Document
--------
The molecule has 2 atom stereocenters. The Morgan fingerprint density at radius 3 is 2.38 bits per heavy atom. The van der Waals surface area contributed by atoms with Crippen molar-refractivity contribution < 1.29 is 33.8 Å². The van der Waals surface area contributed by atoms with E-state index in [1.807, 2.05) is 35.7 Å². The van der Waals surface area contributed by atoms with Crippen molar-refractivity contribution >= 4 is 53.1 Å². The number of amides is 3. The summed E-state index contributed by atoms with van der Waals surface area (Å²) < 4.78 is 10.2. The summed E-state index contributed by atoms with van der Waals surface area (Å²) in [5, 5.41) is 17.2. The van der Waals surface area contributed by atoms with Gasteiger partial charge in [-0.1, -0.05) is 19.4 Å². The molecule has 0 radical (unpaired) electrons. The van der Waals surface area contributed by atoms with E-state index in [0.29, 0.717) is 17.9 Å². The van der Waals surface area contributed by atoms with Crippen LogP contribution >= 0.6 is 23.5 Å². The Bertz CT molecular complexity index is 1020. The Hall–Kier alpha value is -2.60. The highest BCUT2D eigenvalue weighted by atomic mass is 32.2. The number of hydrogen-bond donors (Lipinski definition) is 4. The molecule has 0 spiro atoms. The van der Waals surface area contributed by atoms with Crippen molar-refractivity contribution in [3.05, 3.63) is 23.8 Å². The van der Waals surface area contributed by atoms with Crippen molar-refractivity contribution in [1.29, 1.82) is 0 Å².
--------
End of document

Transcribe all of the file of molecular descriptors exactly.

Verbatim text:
The molecule has 2 atom stereocenters. The Morgan fingerprint density at radius 3 is 2.38 bits per heavy atom. The van der Waals surface area contributed by atoms with Crippen molar-refractivity contribution < 1.29 is 33.8 Å². The van der Waals surface area contributed by atoms with E-state index in [1.807, 2.05) is 35.7 Å². The van der Waals surface area contributed by atoms with Crippen molar-refractivity contribution >= 4 is 53.1 Å². The number of amides is 3. The summed E-state index contributed by atoms with van der Waals surface area (Å²) < 4.78 is 10.2. The summed E-state index contributed by atoms with van der Waals surface area (Å²) in [5, 5.41) is 17.2. The van der Waals surface area contributed by atoms with Gasteiger partial charge in [-0.1, -0.05) is 19.4 Å². The molecule has 0 radical (unpaired) electrons. The van der Waals surface area contributed by atoms with E-state index in [0.29, 0.717) is 17.9 Å². The van der Waals surface area contributed by atoms with Crippen LogP contribution >= 0.6 is 23.5 Å². The Bertz CT molecular complexity index is 1020. The Hall–Kier alpha value is -2.60. The highest BCUT2D eigenvalue weighted by atomic mass is 32.2. The number of hydrogen-bond donors (Lipinski definition) is 4. The molecule has 0 spiro atoms. The van der Waals surface area contributed by atoms with Crippen molar-refractivity contribution in [3.05, 3.63) is 23.8 Å². The van der Waals surface area contributed by atoms with Crippen molar-refractivity contribution in [1.29, 1.82) is 0 Å².